Nowadays many mainstream economists maintain that ‘imaginative empirical methods’ — especially randomized experiments (RCTs) — can help us to answer questions concerning the external validity of economic models. In their view, they are, more or less, tests of ‘an underlying economic model’ and enable economists to make the right selection from the ever-expanding ‘collection of potentially applicable models.’

It is widely believed among economists that the scientific value of randomization — contrary to other methods — is totally uncontroversial and that randomized experiments are free from bias. When looked at carefully, however, there are in fact few real reasons to share this optimism on the alleged ’experimental turn’ in economics. Strictly seen, randomization does not guarantee anything.

‘Ideally controlled experiments’ tell us with certainty what causes what effects — but only given the right ‘closures.’ Making appropriate extrapolations from (ideal, accidental, natural or quasi) experiments to different settings, populations or target systems, is not easy. ‘It works there’ is no evidence for ‘it will work here’. Causes deduced in an experimental setting still have to show that they come with an export-warrant to the target population. The causal background assumptions made have to be justified, and without licenses to export, the value of ‘rigorous’ and ‘precise’ methods — and ‘on-average-knowledge’ — is despairingly small.

the-right-toolThe almost religious belief with which its propagators — including ‘Nobel prize’ winners like Duflo, Banerjee and Kremer  — portray it, cannot hide the fact that RCTs cannot be taken for granted to give generalizable results. That something works somewhere is no warranty for us to believe it to work for us here or that it works generally.

The present RCT idolatry is dangerous. Believing there is only one really good evidence-based method on the market — and that randomization is the only way to achieve scientific validity — blinds people to searching for and using other methods that in many contexts are better. RCTs are simply not the best method for all questions and in all circumstances. Insisting on using only one tool often means using the wrong tool.

The problems we face when using instrumental variables (student stuff)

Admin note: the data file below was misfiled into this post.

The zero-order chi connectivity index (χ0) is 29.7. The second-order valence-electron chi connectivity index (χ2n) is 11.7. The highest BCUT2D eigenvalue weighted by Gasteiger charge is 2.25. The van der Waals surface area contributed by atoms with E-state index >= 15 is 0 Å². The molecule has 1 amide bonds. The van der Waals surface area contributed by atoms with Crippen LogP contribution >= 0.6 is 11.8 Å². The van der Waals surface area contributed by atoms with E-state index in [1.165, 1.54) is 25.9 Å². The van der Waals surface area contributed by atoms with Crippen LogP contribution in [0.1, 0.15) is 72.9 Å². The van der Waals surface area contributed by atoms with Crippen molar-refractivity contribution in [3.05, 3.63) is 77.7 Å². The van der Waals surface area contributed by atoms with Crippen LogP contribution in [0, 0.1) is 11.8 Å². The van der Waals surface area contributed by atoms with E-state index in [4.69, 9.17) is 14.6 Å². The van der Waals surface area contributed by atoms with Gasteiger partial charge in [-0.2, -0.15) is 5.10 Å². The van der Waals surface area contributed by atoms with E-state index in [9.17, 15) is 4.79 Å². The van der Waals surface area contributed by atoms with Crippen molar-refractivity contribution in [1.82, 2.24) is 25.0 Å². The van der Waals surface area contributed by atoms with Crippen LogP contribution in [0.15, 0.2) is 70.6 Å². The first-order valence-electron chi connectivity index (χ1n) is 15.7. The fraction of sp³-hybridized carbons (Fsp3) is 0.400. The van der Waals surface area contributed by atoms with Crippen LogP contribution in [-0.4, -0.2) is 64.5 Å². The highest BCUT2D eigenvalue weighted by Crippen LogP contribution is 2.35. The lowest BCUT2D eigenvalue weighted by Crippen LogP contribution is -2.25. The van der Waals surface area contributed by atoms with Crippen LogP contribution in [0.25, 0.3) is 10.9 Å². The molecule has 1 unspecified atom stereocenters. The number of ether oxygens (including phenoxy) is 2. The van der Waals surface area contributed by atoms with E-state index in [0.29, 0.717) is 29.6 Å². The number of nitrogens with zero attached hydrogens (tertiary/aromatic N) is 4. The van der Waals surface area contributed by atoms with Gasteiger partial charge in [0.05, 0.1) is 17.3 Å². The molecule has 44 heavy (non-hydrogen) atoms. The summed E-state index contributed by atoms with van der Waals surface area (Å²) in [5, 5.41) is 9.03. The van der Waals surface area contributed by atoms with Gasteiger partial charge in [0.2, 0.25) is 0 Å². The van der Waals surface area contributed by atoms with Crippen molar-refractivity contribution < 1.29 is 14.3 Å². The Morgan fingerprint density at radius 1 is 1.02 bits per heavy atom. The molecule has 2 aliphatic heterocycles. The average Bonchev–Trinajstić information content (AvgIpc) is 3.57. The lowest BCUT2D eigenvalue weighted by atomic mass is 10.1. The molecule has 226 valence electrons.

14 May, 2021 at 23:26 | Posted in Statistics & Econometrics | Leave a comment


Finding the cace (student stuff)

14 May, 2021 at 13:56 | Posted in Economics | Leave a comment


Instrumentalvariabler och heterogenitet

13 May, 2021 at 19:25 | Posted in Statistics & Econometrics | Leave a comment

Användandet av instrumentalvariabler används numera flitigt bland ekonomer och andra samhällsforskare. Inte minst när man vill försöka gå bakom statistikens ‘korrelationer’ och också säga något om ‘kausalitet.’

causation1Tyvärr brister det ofta rejält i tolkningen av de resultat man får med hjälp av den vanligaste metoden som används för detta syfte — statistisk regressionsanalys.

Ett exempel från skolområdet belyser detta väl.

Ibland hävdas det bland skoldebattörer och politiker att friskolor skulle vara bättre än kommunala skolor. De sägs leda till bättre resultat. Alltså: om vi tänker oss att man skulle låta elever från friskolor och kommunala skolor genomföra gemensamma prov så skulle friskoleelever prestera bättre (fler rätt på provräkningar e d).

För argumentets skull antar vi att man för att ta reda på om det verkligen förhåller sig på detta sätt även i Malmö, slumpmässigt väljer ut högstadieelever i Malmö och låter dem skriva ett prov. Resultatet skulle då i vanlig regressionsanalytisk form kunna bli

Provresultat = 20 + 5*T,

där T=1 om eleven går i friskola, och T=0 om eleven går i kommunal skola. Detta skulle innebära att man får bekräftat antagandet — friskoleelever har i genomsnitt 5 poäng högre resultat än elever på kommunala skolor i Malmö.

Nu är ju politiker (förhoppningsvis) inte dummare än att de är medvetna om att detta statistiska resultat inte kan tolkas i kausala termer eftersom elever som går på friskolor typiskt inte har samma bakgrund (socio-ekonomiskt, utbildningsmässigt, kulturellt etc) som de som går på kommunala skolor (relationen skolform-resultat är ‘confounded’ via ‘selection bias.’)

För att om möjligt få ett bättre mått på skolformens kausala effekter väljer Malmös politiker  föreslå att man via lottning gör det möjligt för 1000 högstadieelever att bli antagna till en friskola. ‘Vinstchansen’ är 10%, så 100 elever får denna möjlighet. Av dessa antar 20 erbjudandet att gå i friskola. Av de 900 lotterideltagare som inte ‘vinner’ väljer 100 att gå i friskola.

Lotteriet uppfattas ofta av skolforskare som en ’instrumentalvariabel’ och när man så genomför regressionsanalysen med hjälp av denna visar sig resultatet bli

Provresultat = 20 + 2*T.

Detta tolkas standardmässigt som att man nu har fått ett kausalt mått på hur mycket bättre provresultat högstadieelever i Malmö i genomsnitt skulle få om de istället för att gå på kommunala skolor skulle välja att gå på friskolor.